Spent the morning in the studio cutting cards and booklets.
Our paper cutter was made by Westman and Baker, a Canadian Company. They went out of business around 1923.
Perhaps their equipment was too good and they hadn’t built in obsolescence like companies like, Apple, Ford, Facebook and just about any successful company. It is never about making things that last anymore. It’s always about selling more stuff.
I’ve used plenty of high tech cutters. They are easier to use, but don’t do as good of job and they break down, until you relent and buy a new one.
This cutter has been around. My father used to sit me on it in the back shop of The Lake Windermere Valley Echo newspaper and job printing building.
Even then I used to ask he put the blade down.
Later we used it in our printing business. It was the only cutter we ever had and served us well.
Now it sits in our studio. It doesn’t get used like it once did.
This cutter depends on feel. The pressure on the paper and the way the blade feels as you draw it down over the surface of job work. I can tell instantly if I am creating a burr on the spine of a booklet or cube of business cards.
To work with this reliable tool is very satisfying.
A Western Meadowlark, the first of the season, cheers on spring.
Fresh snow the last couple mornings. It is sure to green things up as it melts in the afternoon. Plenty of snow in the mountains keeping us along the lower reaches. It will feel good to get in the high country where the rocks reach the sky, ’till then we will take it one step at a time.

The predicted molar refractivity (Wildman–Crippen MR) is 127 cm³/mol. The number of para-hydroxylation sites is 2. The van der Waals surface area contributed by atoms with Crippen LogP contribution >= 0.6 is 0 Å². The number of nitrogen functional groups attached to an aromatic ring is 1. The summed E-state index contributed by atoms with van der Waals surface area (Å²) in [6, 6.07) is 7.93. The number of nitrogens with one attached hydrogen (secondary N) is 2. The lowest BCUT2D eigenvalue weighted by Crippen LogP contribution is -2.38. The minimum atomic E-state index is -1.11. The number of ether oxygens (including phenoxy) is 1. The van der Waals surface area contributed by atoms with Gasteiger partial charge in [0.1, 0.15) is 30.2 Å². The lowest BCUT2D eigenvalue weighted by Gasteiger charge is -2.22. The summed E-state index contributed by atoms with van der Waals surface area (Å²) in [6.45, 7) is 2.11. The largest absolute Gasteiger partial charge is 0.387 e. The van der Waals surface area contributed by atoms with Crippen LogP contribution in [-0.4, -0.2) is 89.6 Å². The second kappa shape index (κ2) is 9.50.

Willow keeps an ear and eye out for rodents busy under the snow.
Yet to see a woodtick, yet they are sure to be around. Lisa checks Willow over after every outing.
The buds will soon overtake the ice.
The garden is starting to call. The frost is still about eight inches down. It will need digging when the pitch fork goes tine deep. Since we have extra time these days there will be no excuse to get lettuce, beets, carrots and peas in early.
Composted manure waiting to be spread on the garden.
The cannabis and tomatoes have been started inside. There are plenty of extras as they may come in handy as currency during these strange days. One Durban Poison plant equals ten pounds of asparagus. It all depends on what people have extra.
Spent part of the day in the studio cutting paper for Lisa to print.
The birds were active in the fresh snow, calling to one another, showing off, getting ready to pair off and nest. It was good to see them. Sometimes you get lucky.